Ukrainians flee to Poland, leaving behind property and pets

Poland, Medica — Ukrainians fleeing the Russian invasion have begun to invade Poland, with dozens arriving at the normally quiet Medica crossroads on Thursday, some carrying luggage and taking children.

Officials from European Union countries bordering Ukraine, including Romania and Slovakia, said there was no large influx of refugees so far, but local media and witnesses said foot traffic was on the rise. Stated.

Alexander Bazanov escaped from his home in eastern Ukraine with his wife and young children and walked the last part of his trip to Poland with only what he could carry.

A 34-year-old technical manager from Mariupol, 113 km (70 miles) from Donetsk, decided to move to Poland when he learned that the war had begun with a colleague.

“I have no feelings other than being very scared,” Bazanov said at a pedestrian border crossing about 400 kilometers from Warsaw. “I visit my father in Spain, but I don’t have the money and I don’t know what to do.”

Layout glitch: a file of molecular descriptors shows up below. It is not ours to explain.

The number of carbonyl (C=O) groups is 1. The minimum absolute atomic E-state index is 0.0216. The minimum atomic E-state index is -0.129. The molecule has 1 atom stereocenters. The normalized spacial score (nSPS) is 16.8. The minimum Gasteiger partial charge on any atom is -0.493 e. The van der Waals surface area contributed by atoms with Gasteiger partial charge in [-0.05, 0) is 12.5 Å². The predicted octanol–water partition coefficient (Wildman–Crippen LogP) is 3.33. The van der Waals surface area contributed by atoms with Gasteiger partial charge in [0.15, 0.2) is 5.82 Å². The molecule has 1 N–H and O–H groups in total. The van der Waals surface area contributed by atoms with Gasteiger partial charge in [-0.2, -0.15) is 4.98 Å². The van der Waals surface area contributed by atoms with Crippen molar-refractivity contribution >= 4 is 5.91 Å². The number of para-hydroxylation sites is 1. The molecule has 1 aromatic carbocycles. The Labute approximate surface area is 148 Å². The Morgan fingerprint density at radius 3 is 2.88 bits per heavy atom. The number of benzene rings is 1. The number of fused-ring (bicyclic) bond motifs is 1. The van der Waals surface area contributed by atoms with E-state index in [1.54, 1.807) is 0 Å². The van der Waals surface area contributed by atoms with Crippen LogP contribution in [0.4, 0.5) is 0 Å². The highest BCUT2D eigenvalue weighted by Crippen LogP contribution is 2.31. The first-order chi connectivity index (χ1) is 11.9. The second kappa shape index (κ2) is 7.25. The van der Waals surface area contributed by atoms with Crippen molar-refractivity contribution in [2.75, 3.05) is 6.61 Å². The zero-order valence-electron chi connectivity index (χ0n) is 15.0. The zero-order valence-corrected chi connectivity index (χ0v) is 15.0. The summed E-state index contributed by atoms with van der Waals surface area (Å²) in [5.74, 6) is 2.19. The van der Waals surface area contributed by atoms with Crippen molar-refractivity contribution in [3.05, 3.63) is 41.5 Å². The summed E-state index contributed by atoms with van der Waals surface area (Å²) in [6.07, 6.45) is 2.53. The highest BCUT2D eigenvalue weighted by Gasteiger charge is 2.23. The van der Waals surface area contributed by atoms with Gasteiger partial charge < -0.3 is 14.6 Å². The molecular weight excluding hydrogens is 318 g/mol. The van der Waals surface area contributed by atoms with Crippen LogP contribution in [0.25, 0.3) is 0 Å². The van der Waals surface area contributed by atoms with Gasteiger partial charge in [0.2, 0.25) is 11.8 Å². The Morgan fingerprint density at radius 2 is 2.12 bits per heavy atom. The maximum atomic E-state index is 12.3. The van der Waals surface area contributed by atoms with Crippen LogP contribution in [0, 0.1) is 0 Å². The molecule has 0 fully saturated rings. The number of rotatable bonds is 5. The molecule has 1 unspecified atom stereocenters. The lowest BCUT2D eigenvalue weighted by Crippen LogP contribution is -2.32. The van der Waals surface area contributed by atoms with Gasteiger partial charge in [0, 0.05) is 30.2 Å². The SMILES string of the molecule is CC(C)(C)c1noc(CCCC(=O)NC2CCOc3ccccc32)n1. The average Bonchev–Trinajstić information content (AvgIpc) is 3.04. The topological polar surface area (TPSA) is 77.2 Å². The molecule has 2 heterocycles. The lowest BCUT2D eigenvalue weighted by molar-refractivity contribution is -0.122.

Russian troops invaded Ukraine by land, air and sea on Thursday after President Vladimir Putin approved what he called a special military operation in the east.

Central European countries bordering Ukraine have been preparing for weeks the expected flood of refugees seeking sanctuaries within the European Union.

Medica crossroads are mainly used by people who shop across borders or travel for work.

The procession to enter the Polish border town increased in the morning. Some have said they are afraid that Russia could push Ukraine far.

“Everyone thought it was safe because western Ukraine is close to the EU and NATO countries,” said 44-year-old Maria Palys, who was traveling with her family and siblings. “It doesn’t seem to be the right protection.”

Russia has called for the end of NATO’s eastern expansion, and Putin reiterated his position that Ukraine’s accession to the US-led military alliance was unacceptable.

President Putin said he approved military action after he had no choice but to protect himself from what he said was a threat from modern Ukraine, a democracy of 44 million people.

The news of the aggression was that Olga Pavrusik and her boyfriend Bodan Begay rushed to the border and left their dogs home in their town in western Ukraine. They are not thinking about their destination. “It’s okay anywhere in a safe place,” she told Reuters.

Alan Charlish, Brian Woolston Kacper Pempel, Leon Malherb



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